How To Get Your Readers To Read


If there was a magic formula to guarantee that everyone who came into contact with your copy would read it, I’d be out of a job.

Luckily for me there isn’t one.

There is one aspect of the human race that makes the life of a copywriter rather difficult – we are all different.

What makes one person jump for joy will have another heading for the hills. So when you’re faced with writing some web copy, email content or sales letter, how on earth do you get everyone to read it?

Don’t write for the masses

When writing some sales material you have to bear in mind that not everyone is going to want to read it. So if you try and pitch your writing for everyone you’re going to shoot yourself in the foot.

If you are writing about fishing rods the likelihood is that only a certain percentage of male readers will be interested in it. If you are writing about the latest make-up product, only a certain percentage of women are going to want to read about it.

Therefore it is vital that you write for your ideal reader – the person who is likely to be interested in your product.

This is where the cat comes in

Your headline is the crux of your writing – it is what will either hook your reader or send them running.

There are a number of ways you can write strong headlines but for the purpose of this post I want to look at just one – curiosity.

Most people don’t read adverts. It’s like a newspaper – how many of you actually sit down and read every word printed? You are more likely to skim the headlines and hone in on the ones that look interesting or, more likely, pique your curiosity.

For example if I were to tell you that I knew how to write sales letters that convert at 15% and sales letters were a big part of your business, you’d want to know more – right?

How to introduce curiosity

The best way to get curiosity into your copy is by hinting at a secret – human nature will make us want to know more:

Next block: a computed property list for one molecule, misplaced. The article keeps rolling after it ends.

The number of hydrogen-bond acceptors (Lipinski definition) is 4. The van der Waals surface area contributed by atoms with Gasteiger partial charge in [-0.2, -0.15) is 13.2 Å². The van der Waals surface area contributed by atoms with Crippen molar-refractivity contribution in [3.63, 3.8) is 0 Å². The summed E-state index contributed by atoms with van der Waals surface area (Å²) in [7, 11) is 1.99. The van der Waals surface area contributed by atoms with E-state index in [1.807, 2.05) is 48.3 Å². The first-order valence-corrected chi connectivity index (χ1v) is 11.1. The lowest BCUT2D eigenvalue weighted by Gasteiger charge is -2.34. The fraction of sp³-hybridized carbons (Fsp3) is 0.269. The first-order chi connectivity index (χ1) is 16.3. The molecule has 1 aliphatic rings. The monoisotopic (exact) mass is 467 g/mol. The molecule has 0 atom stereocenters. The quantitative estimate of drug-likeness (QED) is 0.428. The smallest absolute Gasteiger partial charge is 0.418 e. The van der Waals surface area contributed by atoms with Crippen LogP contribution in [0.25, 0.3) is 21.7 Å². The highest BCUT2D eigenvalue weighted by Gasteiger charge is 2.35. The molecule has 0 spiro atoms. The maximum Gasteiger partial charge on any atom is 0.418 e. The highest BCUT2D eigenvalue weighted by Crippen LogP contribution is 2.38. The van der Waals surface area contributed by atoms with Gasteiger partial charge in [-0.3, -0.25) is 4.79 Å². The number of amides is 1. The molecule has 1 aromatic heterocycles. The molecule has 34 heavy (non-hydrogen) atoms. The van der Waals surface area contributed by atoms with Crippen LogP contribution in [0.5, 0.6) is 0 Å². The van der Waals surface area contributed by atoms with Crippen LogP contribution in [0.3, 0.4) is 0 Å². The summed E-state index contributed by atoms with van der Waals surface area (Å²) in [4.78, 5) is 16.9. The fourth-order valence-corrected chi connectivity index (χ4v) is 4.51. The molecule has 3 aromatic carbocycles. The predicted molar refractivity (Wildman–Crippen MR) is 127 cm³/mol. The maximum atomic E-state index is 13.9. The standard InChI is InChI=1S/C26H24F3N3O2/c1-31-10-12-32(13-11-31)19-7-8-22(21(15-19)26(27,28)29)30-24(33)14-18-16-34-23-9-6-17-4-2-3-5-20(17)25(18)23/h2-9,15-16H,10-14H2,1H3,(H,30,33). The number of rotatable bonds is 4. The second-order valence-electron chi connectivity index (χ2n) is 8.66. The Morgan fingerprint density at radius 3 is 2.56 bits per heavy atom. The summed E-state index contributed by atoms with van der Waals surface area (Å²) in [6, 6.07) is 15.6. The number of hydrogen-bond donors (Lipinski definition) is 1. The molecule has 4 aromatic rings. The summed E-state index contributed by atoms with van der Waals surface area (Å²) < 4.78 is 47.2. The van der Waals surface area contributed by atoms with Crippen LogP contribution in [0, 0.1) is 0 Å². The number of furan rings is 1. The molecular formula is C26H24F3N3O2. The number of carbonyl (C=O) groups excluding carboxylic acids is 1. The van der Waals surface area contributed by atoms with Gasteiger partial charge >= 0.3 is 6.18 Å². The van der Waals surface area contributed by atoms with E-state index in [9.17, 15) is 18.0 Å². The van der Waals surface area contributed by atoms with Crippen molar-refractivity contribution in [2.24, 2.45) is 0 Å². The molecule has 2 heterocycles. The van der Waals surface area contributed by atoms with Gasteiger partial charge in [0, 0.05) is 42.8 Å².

• What everyone one should know about the stock market
  • The top ten reasons why you won’t get that job
  • How I went from broke to earning 8 figures a year in 6 months

But it’s not just about sales or secrets.

freelance copywriter Take George here. He’s running an exhibition and wants to promote it to boost his visitors. One of his exhibits is a painting. It’s nothing particularly famous or anything but the owner paid a small fortune for it – which heading would have the biggest draw?:

  • Exhibiting the “Cat and goldfish” by P Brush


  • Exhibiting the “Cat and goldfish” by P Brush which was recently sold for £850,000

It would be the second one. Because by mentioning the price it immediately makes us curious. We want to see this amazing picture that someone paid a small fortune for.

Curiosity is an itch

It is the itch that you have to scratch.

If you don’t discover the secret you’re going to miss out on something. Everyone else will know something you don’t.

Using curiosity in your headline you’ll make people want to learn more. They’ll be drawn to your copy like a magnet. So next time you are writing a piece of sales copy try it out.

Sally Ormond – freelance copywriter

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1 comment so far ↓

#1 Richard Moldovanyi on 03.10.10 at 4:06 am

Curiousity is definitely a strong motivator. Who hasn’t clicked on a link that promised to reveal “How I made $10,000 while sitting on my couch”?

As long as you can actually provide the answer that satisfies the curiousity, you’re golden.

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